Letter from Ellison Capers to his wife Lottie, December 23, 1861


Letter from Ellison Capers to his wife Lottie, December 23, 1861


Capers writes to his wife Lottie from Camp Evans on Johns Island, South Carolina. He wonders where her letters are, as he should have received more than he did. He thanks Lottie for a picture she sent of their son, and assures her that he knows of her love and devotion to him. Capers writes of Colonel Branch, who was relieved from duty, and the demoralization of the men as a consequence to Branch's actions.


A1961.1, Box 1, Folder 50


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Ellison Capers Collection









Date Valid


[Page 1]
Camp Evans Church Bridge John’s Island
Dec 23rd

My precious wife - I wrote you this morning a hurried note from the Citadel to be carried by Sinclair. You may be now reading it, my darling, and as I am thinking of you, I know that you too are thinking of your Ellie. When I got here, about an hour ago, Gadsen handed me two letters; one from you & one from Henry. Your letter, my darling, was written on last Monday & Tuesday, & directed to the care of Hamilton & Smith. Like you I can not imagine where your letters are, for this is the 5th that I have read & I ought to have got 8. I will ask at the P. O. as you suggest, but 289 is the box that Courtney told me to direct to. 398 is the Citadel Box. After you receive this you need not write me again until I see you, as the regt. Will be relieved this week, & I may not be either here, or in the city, as I cant tell where Col. Stevens’ Regt. will be stationed. Tell Frank

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that Stevens has filled up all his places but the ast. Quartermastership & he has the refusal of it. He might trade it, & when some better chance offered, he could be resign. Thank you darling, for the sweet picture of our dear little boy, sitting in his sister’s chair. I could see him by the light of my heart as I read the precious lines of his mother, I am rejoiced to know that you are still free to hold him in your heart. May God continue to bless your work. Thank you, my Lottie, for the socks; they will be highly valued by me. But what, darling, do you mean about Sister Lize & the letter? I only mentioned that I had heard through a letter from you of uncle Peter’s confirmation, but I am sure that I never let [illegible] read a line. And now, my dear wife, let me tell you how glad my heart was made by the letter through Major White. Twas a [illegible word crossed out] horrid idea, darling, to think for a moment that you did not think me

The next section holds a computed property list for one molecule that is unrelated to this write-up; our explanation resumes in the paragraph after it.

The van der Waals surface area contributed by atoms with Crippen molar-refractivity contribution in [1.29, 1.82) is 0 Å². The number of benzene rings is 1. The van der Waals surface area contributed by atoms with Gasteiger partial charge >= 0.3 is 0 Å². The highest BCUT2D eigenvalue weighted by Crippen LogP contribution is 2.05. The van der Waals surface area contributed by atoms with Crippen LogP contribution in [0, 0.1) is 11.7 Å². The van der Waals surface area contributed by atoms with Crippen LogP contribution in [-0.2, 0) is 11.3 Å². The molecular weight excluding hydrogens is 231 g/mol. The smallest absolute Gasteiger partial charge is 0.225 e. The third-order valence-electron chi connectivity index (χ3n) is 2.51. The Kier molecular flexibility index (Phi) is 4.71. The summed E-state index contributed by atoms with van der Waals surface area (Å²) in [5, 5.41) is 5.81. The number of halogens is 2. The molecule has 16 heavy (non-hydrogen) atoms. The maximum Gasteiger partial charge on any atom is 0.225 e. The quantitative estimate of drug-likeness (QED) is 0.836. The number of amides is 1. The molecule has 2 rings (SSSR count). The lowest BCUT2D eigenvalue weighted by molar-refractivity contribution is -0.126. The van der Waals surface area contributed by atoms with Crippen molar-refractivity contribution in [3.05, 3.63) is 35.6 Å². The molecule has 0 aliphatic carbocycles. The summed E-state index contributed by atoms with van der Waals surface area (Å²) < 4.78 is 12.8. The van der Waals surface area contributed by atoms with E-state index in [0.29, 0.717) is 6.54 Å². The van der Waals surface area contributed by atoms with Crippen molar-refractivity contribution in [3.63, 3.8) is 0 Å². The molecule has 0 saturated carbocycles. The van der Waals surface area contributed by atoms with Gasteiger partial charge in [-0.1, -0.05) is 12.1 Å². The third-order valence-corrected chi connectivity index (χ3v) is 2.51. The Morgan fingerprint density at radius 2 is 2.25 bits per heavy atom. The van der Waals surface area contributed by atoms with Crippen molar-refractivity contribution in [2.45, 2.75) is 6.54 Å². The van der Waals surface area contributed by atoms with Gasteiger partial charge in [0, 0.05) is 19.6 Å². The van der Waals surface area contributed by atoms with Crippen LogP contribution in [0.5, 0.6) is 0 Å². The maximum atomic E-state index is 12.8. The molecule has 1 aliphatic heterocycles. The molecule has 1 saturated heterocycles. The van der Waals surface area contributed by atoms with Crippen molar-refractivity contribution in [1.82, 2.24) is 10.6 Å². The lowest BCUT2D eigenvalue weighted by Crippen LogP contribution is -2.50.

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all I wanted you to, but it seized my heart, & I could not help telling you so. And you must not think that I do not wish you to tell me of my faults, for I earnestly desire it, but it seemed to me that you seemed to despond at my short comings, & while I did not give your very words, those I used conveyed the idea that I had formed. Never mind, my angel wife, I am as sure of your deep & dear devotion, as I am of a heaven, & you shall never hear one word of doubt again. As I rode up from the city today, my mind revolved around the period of your trial, in out engagement, & when I reflected upon the vestal purity & the faithful devotion of your constant love, I, too shed tears, that I had written that letter to you. If I should not be able to go up on Saturday, I will let you know in time , but you had better not send for me, as I may not get the opportunity to write. There is scarcely any calculating or arrangements outside of

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the military. Oh! How galling is it to me to see the Rifle Rgt. of last winter, now received in the very face of our enemies, and because of their the demoralized state into which the sad blunder of Branch has placed it. The men, of course, will go into other organizations; some of them with me, but they will not move one peg under our unfortunate Colonel. And yet the world does not know that the Regt. is relieved from duty here that is may organize for more effectual service. My heart grows sick when I think of it. Poor Branch is ruined, & the fair name of the Regt. blasted, and yet not one man whom I met, who did not seem to crave for a conflict with his foe, & the march from Rockville was as sullen as stone. So thoroughly are the men opposed any further action under Col. Branch, that they insist upon the mortifying alternative of being disbanded. More of all this when I see you. Love to all. Goodbye, & may God bless you, my precious wife.



Capers, Ellison, 1837-1908, “Letter from Ellison Capers to his wife Lottie, December 23, 1861,” The Citadel Archives Digital Collections, accessed July 13, 2024, https://citadeldigitalarchives.omeka.net/items/show/20.